The Media Is Placing Too Much Emphasis On Adam Rippon's Sexuality, Not His Athleticism

The Media Is Placing Too Much Emphasis On Adam Rippon's Sexuality, Not His Athleticism

Adam Rippon's ability to be a gold medalist doesn't depend on being gay.
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The media went wild when Adam Rippon, of Clark Summit, Pennsylvania announced that he would be one of the three men selected to participate in the Winter Olympics in figure skating. Adam Rippon is also openly gay, making him the first openly gay man to qualify for the Winter Olympics.

While this is a huge step for the LGBT community who needs visibility and representation especially during a time where homophobic politicians hold office, the media has done little to normalize it.

Upon the announcement of Rippon on the team, the media mostly focused on his sexuality rather than his athleticism, even going as far as asking him personal questions about his political beliefs that have nothing to with his career as a figure skater or his time in the Olympics.

Of course, we all know that Vice President, Mike Pence, is wholeheartedly anti-LGBT, a supporter of conversion therapy and business discriminating against gay people on the basis of religious opinion. Mike Pence is attending the Winter Games, representing the U.S. and usually plans to meet up and congratulate U.S. athletes after their run.

Pence’s agent apparently reached out to Rippon to “clear the air,” however, Rippon denied the offer on the basis that he didn’t feel a meeting would be appropriate before the Olympics. Rippon had also told media that he didn’t want his Olympic run to be focused on his opinions about Pence.

A month ago he had stated that he disagreed with the Trump Administration's view on LGBT issues. He said, “ I have no problem with what I've said because I stand by it, but I think right now the Olympics are about Olympic competition.”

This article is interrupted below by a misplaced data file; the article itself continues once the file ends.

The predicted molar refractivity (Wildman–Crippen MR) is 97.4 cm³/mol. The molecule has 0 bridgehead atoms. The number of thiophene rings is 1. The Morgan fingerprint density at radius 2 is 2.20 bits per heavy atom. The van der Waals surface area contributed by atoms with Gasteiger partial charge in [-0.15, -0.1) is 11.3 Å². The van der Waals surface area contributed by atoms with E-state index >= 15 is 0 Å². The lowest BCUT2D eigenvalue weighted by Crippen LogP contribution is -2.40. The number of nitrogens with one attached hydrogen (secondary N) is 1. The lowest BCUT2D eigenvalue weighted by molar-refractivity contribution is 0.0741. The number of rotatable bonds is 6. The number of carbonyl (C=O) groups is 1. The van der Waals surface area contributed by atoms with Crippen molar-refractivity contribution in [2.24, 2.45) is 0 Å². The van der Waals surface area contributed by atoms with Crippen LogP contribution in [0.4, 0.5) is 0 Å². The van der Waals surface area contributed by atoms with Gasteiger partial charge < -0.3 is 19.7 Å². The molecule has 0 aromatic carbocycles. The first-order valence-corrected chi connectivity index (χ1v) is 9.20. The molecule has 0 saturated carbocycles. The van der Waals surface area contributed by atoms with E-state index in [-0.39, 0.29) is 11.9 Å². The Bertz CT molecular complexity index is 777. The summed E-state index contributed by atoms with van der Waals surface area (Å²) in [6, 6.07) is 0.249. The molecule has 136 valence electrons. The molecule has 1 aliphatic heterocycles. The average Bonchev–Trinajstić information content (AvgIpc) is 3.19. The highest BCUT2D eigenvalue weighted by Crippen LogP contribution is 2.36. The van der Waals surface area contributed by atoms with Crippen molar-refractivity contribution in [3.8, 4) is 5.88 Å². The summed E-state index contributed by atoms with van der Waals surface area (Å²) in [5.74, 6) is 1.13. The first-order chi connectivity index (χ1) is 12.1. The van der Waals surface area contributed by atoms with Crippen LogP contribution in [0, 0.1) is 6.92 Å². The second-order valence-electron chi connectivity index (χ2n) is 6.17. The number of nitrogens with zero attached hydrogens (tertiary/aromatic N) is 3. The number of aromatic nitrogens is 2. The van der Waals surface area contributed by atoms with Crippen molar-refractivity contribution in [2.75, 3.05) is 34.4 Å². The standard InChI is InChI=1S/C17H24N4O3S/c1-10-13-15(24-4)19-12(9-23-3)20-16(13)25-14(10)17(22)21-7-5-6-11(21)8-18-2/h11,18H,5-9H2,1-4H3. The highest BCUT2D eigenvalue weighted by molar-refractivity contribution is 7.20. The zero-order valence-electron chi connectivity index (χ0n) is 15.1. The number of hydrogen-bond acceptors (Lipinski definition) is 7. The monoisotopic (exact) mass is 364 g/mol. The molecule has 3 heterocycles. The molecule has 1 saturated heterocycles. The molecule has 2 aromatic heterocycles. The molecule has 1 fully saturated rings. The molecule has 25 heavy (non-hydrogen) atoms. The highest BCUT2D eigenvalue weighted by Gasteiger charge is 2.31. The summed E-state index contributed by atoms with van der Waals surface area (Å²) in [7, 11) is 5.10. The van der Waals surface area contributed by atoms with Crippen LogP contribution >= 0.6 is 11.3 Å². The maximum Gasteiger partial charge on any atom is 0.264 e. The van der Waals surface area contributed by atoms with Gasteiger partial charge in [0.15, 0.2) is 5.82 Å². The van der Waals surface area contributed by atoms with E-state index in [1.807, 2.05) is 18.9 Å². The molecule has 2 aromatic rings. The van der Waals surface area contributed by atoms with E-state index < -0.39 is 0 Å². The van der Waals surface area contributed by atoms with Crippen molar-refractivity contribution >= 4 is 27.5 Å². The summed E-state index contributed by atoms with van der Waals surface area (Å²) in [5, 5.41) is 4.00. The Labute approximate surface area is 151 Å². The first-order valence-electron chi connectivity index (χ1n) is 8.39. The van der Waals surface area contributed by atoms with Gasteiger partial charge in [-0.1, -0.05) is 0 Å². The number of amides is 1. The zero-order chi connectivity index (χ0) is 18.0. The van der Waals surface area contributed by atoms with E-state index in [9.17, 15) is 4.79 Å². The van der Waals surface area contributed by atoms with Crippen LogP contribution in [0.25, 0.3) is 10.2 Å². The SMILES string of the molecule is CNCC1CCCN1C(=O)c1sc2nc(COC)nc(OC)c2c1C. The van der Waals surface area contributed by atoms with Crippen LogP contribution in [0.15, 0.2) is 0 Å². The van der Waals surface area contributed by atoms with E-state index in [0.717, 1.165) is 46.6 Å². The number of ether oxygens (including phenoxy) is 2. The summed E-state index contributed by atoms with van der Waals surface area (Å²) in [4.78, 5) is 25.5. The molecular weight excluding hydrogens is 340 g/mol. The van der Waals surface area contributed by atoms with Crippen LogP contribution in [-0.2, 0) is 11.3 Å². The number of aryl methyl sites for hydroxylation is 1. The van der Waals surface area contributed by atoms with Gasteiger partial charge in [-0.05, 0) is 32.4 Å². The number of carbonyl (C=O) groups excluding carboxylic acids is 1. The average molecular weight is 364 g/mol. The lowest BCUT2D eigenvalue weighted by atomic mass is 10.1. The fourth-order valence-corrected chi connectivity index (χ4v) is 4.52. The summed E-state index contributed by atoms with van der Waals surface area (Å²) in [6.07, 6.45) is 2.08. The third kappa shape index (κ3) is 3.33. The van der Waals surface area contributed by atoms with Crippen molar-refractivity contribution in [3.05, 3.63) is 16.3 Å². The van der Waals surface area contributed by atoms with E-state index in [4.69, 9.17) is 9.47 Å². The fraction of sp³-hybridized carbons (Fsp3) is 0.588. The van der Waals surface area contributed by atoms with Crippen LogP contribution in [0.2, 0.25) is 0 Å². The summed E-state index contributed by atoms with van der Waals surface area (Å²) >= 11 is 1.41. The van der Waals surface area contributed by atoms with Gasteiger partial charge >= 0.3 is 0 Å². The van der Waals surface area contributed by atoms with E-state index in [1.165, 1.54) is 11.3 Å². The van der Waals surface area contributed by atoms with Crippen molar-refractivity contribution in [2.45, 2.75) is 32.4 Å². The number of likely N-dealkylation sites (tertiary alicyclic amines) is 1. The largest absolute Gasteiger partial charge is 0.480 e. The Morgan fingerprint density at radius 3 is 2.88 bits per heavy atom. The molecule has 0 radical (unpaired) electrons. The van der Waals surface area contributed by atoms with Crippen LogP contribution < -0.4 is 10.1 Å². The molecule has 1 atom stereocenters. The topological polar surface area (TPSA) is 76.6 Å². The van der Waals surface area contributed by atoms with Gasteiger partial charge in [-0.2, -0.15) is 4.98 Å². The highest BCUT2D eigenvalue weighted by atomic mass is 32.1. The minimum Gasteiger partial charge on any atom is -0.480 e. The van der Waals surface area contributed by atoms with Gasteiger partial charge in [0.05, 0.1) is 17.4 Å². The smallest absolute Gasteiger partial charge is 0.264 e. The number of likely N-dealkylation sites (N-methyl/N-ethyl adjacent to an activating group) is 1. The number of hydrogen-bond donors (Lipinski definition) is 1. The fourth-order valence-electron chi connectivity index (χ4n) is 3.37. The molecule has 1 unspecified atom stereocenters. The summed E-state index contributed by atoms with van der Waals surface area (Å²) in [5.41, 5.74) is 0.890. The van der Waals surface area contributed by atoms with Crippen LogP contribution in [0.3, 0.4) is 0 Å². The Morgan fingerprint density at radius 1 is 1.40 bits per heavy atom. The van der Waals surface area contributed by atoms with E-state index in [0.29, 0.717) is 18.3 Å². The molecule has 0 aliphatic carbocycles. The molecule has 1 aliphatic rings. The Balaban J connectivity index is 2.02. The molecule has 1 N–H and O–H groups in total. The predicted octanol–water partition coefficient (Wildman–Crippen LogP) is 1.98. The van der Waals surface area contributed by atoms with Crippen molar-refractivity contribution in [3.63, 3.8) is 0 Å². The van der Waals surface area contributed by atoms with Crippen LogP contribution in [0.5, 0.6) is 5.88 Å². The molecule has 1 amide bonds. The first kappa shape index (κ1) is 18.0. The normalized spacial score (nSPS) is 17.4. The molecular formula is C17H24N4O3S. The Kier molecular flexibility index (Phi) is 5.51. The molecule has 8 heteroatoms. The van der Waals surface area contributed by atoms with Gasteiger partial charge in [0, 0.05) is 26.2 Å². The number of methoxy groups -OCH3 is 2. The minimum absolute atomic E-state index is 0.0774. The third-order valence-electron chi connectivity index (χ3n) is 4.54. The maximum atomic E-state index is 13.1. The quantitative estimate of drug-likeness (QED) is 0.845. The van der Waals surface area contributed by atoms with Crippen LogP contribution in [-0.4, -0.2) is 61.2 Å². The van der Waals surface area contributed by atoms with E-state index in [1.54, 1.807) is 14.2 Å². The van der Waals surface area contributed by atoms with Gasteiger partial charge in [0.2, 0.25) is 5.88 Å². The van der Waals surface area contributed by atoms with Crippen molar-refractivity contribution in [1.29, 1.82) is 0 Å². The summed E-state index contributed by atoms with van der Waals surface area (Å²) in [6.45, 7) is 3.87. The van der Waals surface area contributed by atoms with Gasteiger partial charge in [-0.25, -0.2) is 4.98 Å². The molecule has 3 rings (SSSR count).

Media has also been obnoxious in its focus on Rippon’s sexuality.

Asking questions like, “What is it like being a gay figure skater.”

The issue with this question is that it implies that his sexuality has an effect on the quality of him as an athlete.

It acts as if his sexuality is the most important part of his identity when that is not the case. His ability to skate well does not correlate with his feelings towards men. Gay is an adjective, like blonde or pale. It is a part of what separates him, but being blonde has no impact on how a person skates.

It isn’t new for the media to focus on a person’s status as a “minority.” Media tends to love to focus on a person’s race or gender hoping to find a wholesome story about a person’s struggle. What is it like being a black politician? What is it like being a female athlete? One would think these questions asked by news people are genuine, but really they’re searching for an interesting story. Something to get good ratings. They’re using these peoples struggles to get views instead of caring about what these people bring to the table in their field based on their own skill unrelated to an adjective society uses to define them.

Rippon is more than just his sexuality, and he knows that. He’s comfortable with who he is. On Twitter, he said, “I was recently asked in an interview what it's like to be a gay athlete in sports. I said that it’s exactly like being a straight athlete. Lots of hard work but usually done with better eyebrows.”
Cover Image Credit: @adaripp

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To The Coach Who Ruined The Game For Me

We can't blame you completely, but no one has ever stood up to you before.
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I know you never gave it a second thought, the idea that you're the reason I and many others, never went any farther in our athletic careers.

I know you didn’t sincerely care about our mental health, as long as we were physically healthy and our bodies were working enough to play. It’s obvious your calling wasn’t coaching and you weren’t meant to work with young adults, some who look to you as a parent figure or a confidant.

I also know that if we were to express our concerns about the empty feeling we began to feel when we stepped onto the court, you wouldn’t have taken the conversation seriously because it wasn’t your problem.

I know we can't blame you completely, no one has ever stood up to you before. No one said anything when girls would spend their time in the locker room crying because of something that was said or when half the team considered quitting because it was just too much.